The Upper Tribunal has ruled on the relevance of spent convictions and 'fit and proper person' test.
Whilst the case’s context is property licence applications, members may still find it of interest notwithstanding.
As reported by the Local Government Lawyer, the case of Hussain & Ors v London Borough of Waltham Forest (HOUSING – licensing)  UKUT 339 (LC) concerned 36 residential properties in respect of which applications for property licences under Parts 2 and 3 of the 2004 Act had been refused or in some cases revoked by the local housing authority, Waltham Forest Council.
The President of the Lands Chamber of the Upper Tribunal, Sir David Holgate and Judge Siobhan McGrath said the case raised an important issue about the effect of the Rehabilitation of Offenders Act 1974 on the consideration by the First-tier Tribunal (Property Chamber) of appeals against such decisions.
“The question is to what extent, if at all, may a conviction that has become ‘spent’ under the 1974 Act, or the behaviour upon which that conviction was based, be taken into account by the FTT when considering whether someone is a ‘fit and proper person’ to hold a licence. This question also arises when a local housing authority takes the licensing decision from which an appeal may be brought,” the judges said.
Each of the applicants had an interest in one or more of the properties as owner or manager. The London Borough of Waltham Forest determines licensing applications for properties within its area.
The appellants before the FTT applied to strike out part of Waltham Forest’s pleadings and evidence. That application was transferred to the Upper Tribunal for determination under rule 25 of the Tribunal Procedure (First-tier Tribunal) (Property Chamber) Rules 2013.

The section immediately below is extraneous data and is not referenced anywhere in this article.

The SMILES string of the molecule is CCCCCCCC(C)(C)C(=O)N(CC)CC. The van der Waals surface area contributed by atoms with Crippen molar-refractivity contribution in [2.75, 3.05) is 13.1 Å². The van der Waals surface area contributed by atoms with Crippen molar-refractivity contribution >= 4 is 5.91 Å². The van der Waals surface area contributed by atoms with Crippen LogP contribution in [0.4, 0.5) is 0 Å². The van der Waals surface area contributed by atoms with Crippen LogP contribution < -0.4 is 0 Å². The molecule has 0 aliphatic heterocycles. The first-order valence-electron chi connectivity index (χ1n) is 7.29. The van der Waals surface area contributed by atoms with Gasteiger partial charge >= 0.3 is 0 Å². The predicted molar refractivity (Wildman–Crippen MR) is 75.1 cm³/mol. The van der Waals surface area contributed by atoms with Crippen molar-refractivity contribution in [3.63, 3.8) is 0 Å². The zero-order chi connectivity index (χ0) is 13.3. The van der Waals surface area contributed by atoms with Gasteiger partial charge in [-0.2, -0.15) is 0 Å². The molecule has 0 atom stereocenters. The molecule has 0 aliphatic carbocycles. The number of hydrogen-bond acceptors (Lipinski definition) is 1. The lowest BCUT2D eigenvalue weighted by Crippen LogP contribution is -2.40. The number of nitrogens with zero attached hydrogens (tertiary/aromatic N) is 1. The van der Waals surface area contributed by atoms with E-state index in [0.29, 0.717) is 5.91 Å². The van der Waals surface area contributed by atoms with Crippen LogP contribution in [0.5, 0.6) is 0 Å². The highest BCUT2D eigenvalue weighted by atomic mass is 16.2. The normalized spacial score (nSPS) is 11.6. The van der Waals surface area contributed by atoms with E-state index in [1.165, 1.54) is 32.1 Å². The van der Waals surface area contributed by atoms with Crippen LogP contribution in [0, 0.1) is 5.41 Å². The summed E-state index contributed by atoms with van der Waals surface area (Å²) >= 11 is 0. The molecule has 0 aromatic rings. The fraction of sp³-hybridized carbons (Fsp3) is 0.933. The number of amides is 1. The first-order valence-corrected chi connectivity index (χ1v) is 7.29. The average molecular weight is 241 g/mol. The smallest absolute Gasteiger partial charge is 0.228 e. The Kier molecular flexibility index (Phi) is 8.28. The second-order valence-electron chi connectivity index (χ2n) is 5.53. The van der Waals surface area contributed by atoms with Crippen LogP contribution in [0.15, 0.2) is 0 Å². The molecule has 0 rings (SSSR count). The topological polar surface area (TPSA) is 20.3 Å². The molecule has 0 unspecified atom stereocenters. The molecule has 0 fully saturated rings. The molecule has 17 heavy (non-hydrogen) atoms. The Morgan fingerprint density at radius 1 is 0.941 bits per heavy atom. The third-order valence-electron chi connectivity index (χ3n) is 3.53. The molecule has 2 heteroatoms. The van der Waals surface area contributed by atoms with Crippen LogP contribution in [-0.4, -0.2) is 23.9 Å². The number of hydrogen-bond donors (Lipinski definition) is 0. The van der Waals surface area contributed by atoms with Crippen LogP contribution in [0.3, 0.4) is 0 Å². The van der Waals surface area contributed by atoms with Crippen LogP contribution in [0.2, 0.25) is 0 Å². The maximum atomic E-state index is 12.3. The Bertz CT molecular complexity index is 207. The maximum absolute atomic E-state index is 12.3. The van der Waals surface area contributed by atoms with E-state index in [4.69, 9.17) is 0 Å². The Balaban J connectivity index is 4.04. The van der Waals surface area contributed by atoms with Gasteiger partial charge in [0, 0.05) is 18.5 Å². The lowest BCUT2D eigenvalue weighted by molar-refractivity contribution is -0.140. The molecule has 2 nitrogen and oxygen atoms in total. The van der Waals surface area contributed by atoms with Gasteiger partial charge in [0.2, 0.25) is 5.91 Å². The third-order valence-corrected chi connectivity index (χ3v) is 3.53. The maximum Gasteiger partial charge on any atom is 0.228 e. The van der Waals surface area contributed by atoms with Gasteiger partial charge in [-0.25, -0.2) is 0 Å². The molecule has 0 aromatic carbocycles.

The council’s decision letter had stated:
“On 12 May 2017, Mrs Nasim Hussain was convicted of four offences under s.238 Housing Act 2004 for supplying false or misleading information in that you informed the Housing Authority that four flats you rented at 109/111 Old Church Road E4 did not have any gas appliances, when they in fact did have gas appliances.
On 29 June 2018 Mr Tariq Hussain, was convicted of four offences under the Forgery and Counterfeiting Act for falsifying Gas Safety certificates for rental properties at 109/111 Old Church Road E4.”
In their statement of case, the applicants contended that in making its decisions the respondent council had erred in law by relying upon spent convictions. Mrs Hussain’s convictions became spent under the 1974 Act from 12th May 2018, while Mr Hussain’s became spent from 29th June 2019.
The Upper Tribunal concluded that:
(i) On a proper construction of the 1974 Act the FTT may receive and take into account in its determination of the applicant’s appeal, evidence or submissions dealing with relevant conduct of a rehabilitated person, including conduct which has been treated under the criminal law as an offence and resulted in a conviction which is now spent;
(ii) The correct legal test to be applied to an application by the Respondent to the FTT under s. 7(3) of the 1974 Act to rely upon the convictions, offences or sentences of the Applicants is that laid down in the provision itself, as explained by the Court of Appeal in Dickinson v Yates (unreported, 27 November 1986) (see paragraphs  to  of the Upper Tribunal’s judgment). “There is no justification for this Tribunal to strike out material falling within the scope of s. 4(1) which may be the subject of such an application by the Respondent”;
(iii) Decisions by a local housing authority under Parts 2 or 3 of the 2004 Act to grant or refuse applications for a licence, or to revoke such a licence, involve “proceedings before a judicial authority” as defined in s.4(6) of the 1974 Act;
For these reasons the Upper Tribunal decided that the Applicants’ application to strike out must be dismissed.
James Findlay QC and Riccardo Calzavara of Cornerstone Barristers appeared for Waltham Forest. Justin Baker and Nicholas Grant of Landmark Chambers appeared for the applicants.